Kent International brought back bicycle production, and jobs, to the U.S.
Kent International makes recreational bikes for people of all ages.
Photo: Sara Harrison
Kent International brought back bicycle production, and jobs, to the U.S.
Kent International makes recreational bikes for people of all ages.
Photo: Sara Harrison
Business to Business
July 11, 2017

Aspiring to be ‘Made in America’

When Kent International opened a production facility in South Carolina in 2014, it not only brought bicycle manufacturing back to the U.S., it also helped revitalize a community.

Editor’s note: A priority for Wells Fargo is helping customers on their journey to better financial health. And, for many of the bank’s customers that own a business, their focus is on helping improve the physical health of their clients. With our “Healthy Living” series, we continue to showcase how these companies are helping people lead healthier lives.

Healthy Living

In the close-knit community of just over 4,000 people in Manning, South Carolina, having a job where you work side by side with your neighbors just seems natural. But like in many small towns, the industrial boom from the turn of the 20th century has long since come and gone for Manning, leaving a community in need of fresh energy — and more jobs.

So in 2014, when Kent International — a leading producer of affordable, mass-market bicycles — turned a local, abandoned Sunbeam® plant into a state-of-the-art bicycle assembly factory, it was welcome news to local residents, especially with the creation of more than 130 new jobs.

Kent International CEO Arnold Kamler and Wells Fargo’s Tom Grabosky in the Manning, South Carolina, factory. (3 minutes)

“I’ve been here since the doors opened in 2014,” said Cheryl Brown, who supervises the bike wheel-building process at the factory. “I like the family oriented environment. Everybody cares about one another, and everybody wants to help one another. The people up front care about the employees here on the floor, and that’s very important to us.”

For Kent International CEO Arnold Kamler, strengthening an American community is why he brought back 10 percent of the company’s bike production from China to South Carolina three years ago, and why he aspires to change the tags on his company’s bikes from “Assembled in America” to “Made in America.”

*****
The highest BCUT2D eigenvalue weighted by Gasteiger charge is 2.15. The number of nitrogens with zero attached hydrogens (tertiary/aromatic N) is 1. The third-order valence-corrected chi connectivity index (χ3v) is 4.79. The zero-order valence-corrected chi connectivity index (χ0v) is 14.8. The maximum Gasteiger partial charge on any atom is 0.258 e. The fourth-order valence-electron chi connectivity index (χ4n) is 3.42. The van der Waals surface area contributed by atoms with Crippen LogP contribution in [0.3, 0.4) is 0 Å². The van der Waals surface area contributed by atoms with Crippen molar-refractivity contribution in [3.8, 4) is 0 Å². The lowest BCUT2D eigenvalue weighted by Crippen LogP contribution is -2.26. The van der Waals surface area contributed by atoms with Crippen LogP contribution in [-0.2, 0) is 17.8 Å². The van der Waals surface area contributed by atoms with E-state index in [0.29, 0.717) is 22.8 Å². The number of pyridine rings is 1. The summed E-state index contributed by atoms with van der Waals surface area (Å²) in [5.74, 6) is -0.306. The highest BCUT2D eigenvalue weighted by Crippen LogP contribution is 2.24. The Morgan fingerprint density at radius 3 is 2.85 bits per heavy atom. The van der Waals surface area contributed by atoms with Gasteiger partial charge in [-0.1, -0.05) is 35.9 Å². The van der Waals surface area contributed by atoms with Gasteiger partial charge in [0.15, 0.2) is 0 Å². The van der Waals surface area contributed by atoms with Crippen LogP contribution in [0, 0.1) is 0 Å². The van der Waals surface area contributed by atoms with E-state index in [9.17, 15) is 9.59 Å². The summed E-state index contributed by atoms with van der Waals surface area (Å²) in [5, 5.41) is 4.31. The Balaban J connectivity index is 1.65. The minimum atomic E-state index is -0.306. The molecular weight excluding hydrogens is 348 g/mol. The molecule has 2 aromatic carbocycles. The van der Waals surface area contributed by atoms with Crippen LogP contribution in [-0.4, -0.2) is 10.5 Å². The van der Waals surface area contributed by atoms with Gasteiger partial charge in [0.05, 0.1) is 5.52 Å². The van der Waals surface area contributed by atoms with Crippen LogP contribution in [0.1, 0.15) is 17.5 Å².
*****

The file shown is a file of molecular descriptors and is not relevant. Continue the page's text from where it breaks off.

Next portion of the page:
An unexpected meeting

In March 2013, Kamler attended the annual meeting of managers and suppliers for Walmart, Kent International’s largest customer. While there, he happened to meet South Carolina Gov. Nikki Haley — who is currently the U.S. Ambassador to the United Nations — and the two began discussing the possibility of Kent opening a bike factory in South Carolina.

“During our first meeting with the governor she said, ‘Arnold, we have an airplane factory in South Carolina, we’ve got a car factory in South Carolina, and Arnold, I want to be able to tell the kids we have a bicycle factory here,’” recalled Kamler.

That conversation sparked the idea to move part of the company’s bike production back to the U.S., and just three years later, in 2016, the Manning factory rolled 300,000 bikes out the door of the 200,000-square-foot facility.

A big part of Kamler’s ability to ramp up production at the new factory was the installation of a powder-coating paint system, which positions the company to reach its goal of producing 1 million bikes annually at the facility by 2021.

To figure out how to finance the paint system, Kamler tapped his twenty-plus-year relationship with his Wells Fargo banker, Thomas Grabosky, and the two discussed the company’s options, ultimately setting up a loan for Kent International with Wells Fargo’s Equipment Finance group.

“I visited this facility with Arnold when it was vacant, and to see it come to life and have Kent work with the local population in providing jobs and investing in bringing back manufacturing to the U.S., is very rewarding,” said Grabosky.

As the bikes get packaged and shipped to sellers like Walmart, the tags read “Assembled in America.” But with the early success of the Manning facility, Kamler has a vision to change that first word to “Made” as his company discusses how to grow its U.S. production even further.

“We always wanted to make bicycles here, but it wasn’t economically feasible. But with labor costs going up in China, we started putting a pencil to it and we came up with a calculation that within three or four years we could be competitive on a dollar-to-dollar basis,” said Kamler. “We’re the first company — we hope the first of many — to bring back bicycle production to the U.S. We’ve got a great labor force and we’re really excited about our future here.”

Kent International brought back bicycle production, and jobs, to the U.S.